6sqft’s ongoing series Apartment Living 101 is aimed at helping New Yorkers navigate the challenges of creating a happy home in the big city. This week, we cover everything you need to consider when raising chickens in the city.
In a city where simply finding a balcony large enough for a pot of basil can be a challenge, one may be surprised to discover that chicken coops can be found across all five boroughs. Chickens were once primarily kept by older city residents, including many who come from places in the world where a backyard supply of fresh eggs is taken for granted. More recently, everyone from Park Slope housewives to Bushwick hipsters appears to be embracing the backyard chicken craze.
More on Raising City Chickens
Photo via Nick Allen on Flickr
With its 8.5 million residents, honking taxis, constant construction and vibrant nightlife scene, New York City remains one of the noisiest places on Earth. Although quieter neighborhoods like the Upper East Side once offered a quiet reprieve from the city’s cacophony, these pockets of peace are getting harder to find as NYC’s population expands. As the New York Times reported, despite the fact that noise pollution has already been linked to harmful health effects like stress, hypertension and heart disease, about 420,000 noise complaints were filed citywide with the city’s 311 hotline in 2016, more than doubling the number of complaints made in 2011.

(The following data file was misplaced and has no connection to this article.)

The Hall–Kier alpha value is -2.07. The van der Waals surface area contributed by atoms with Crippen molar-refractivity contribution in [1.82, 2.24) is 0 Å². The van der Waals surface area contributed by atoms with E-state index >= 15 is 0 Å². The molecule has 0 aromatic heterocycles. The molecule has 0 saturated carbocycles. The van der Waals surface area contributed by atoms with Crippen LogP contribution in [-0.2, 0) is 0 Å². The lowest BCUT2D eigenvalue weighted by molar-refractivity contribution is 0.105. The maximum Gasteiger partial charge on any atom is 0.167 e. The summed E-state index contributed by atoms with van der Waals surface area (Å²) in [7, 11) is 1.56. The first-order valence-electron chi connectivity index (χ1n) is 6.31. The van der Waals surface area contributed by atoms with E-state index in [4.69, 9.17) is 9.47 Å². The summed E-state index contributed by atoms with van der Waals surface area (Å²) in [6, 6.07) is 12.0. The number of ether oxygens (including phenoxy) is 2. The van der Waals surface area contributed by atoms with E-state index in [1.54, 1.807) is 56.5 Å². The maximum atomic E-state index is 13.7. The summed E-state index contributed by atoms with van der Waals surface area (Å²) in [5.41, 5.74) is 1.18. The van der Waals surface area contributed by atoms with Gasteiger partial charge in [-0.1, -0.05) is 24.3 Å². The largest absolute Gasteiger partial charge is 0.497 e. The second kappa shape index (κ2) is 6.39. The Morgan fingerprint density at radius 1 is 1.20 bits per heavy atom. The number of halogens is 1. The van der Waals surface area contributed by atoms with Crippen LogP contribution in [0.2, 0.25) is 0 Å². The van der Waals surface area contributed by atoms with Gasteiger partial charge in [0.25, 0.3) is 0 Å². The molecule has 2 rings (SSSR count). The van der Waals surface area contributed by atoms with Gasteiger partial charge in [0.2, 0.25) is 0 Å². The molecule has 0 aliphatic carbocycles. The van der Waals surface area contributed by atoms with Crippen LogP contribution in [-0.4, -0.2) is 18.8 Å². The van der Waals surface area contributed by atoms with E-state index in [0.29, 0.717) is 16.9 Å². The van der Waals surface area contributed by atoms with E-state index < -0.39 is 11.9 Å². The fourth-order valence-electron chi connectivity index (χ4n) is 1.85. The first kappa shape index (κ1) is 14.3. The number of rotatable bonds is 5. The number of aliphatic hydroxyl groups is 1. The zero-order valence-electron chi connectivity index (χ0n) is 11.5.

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After an upper Manhattan track fire this week reminded them that trash catches fire, the Metropolitan Transit Authority is considering limiting the all-too-familiar practice of stuffing one’s face with hot, messy food while riding the subway. The New York Times reports that MTA chairman Joseph J. Lhota said Tuesday that he’d like to curb inappropriate eating as a way to eliminate fires caused by the ensuing litter.
Have another french fry. For now.
While most New Yorkers can describe each neighborhood in just a word or two, a new website takes these definitions and puts them on a map, giving users a better understanding of how locals see each city block. As ArchDaily learned, the platform, Hoodmaps, crowd sources information, letting the public “paint” parts of the city using six colors to represent “uni”, “hipster,” “tourists,” “rich,” “suits” and “normies.” In NYC, it’s no surprise users painted Times Square, Hell’s Kitchen and the High Line in red, marking high tourist spots. And of course, Williamsburg was yellow marking it “hipster central” on the map.
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On June 1, the United Nations joined a growing local trend—they installed three apiary yards, better known as beehives, on their grounds in midtown Manhattan. The UN is hopeful that by summer’s end, their 150 bees will turn into a thriving colony of 250,000 bees. If this happens, the UN bees will not be alone. There are millions of bees buzzing around the five boroughs and not only in the backyards of earthy residents in neighborhoods like Park Slope and Greenpoint. From the rooftops of high-rises in Manhattan to community gardens stretching from the Bronx to Staten Island, New York City is home to thousands of active beehives, but this wasn’t always the case
Prior to a 2010 ruling, beekeeping existed in the five boroughs but only under the radar. At the time, the city deemed beekeeping to be as dangerous as keeping cobras, tarantulas, or hyenas on one’s property. Indeed, if caught, underground beekeepers faced hefty fines of up to $2000. Since the 2010 ruling that legalized beekeeping, both bees and beekeepers have been on the rise citywide and so have organizations and services designed to help residents explore apiculture.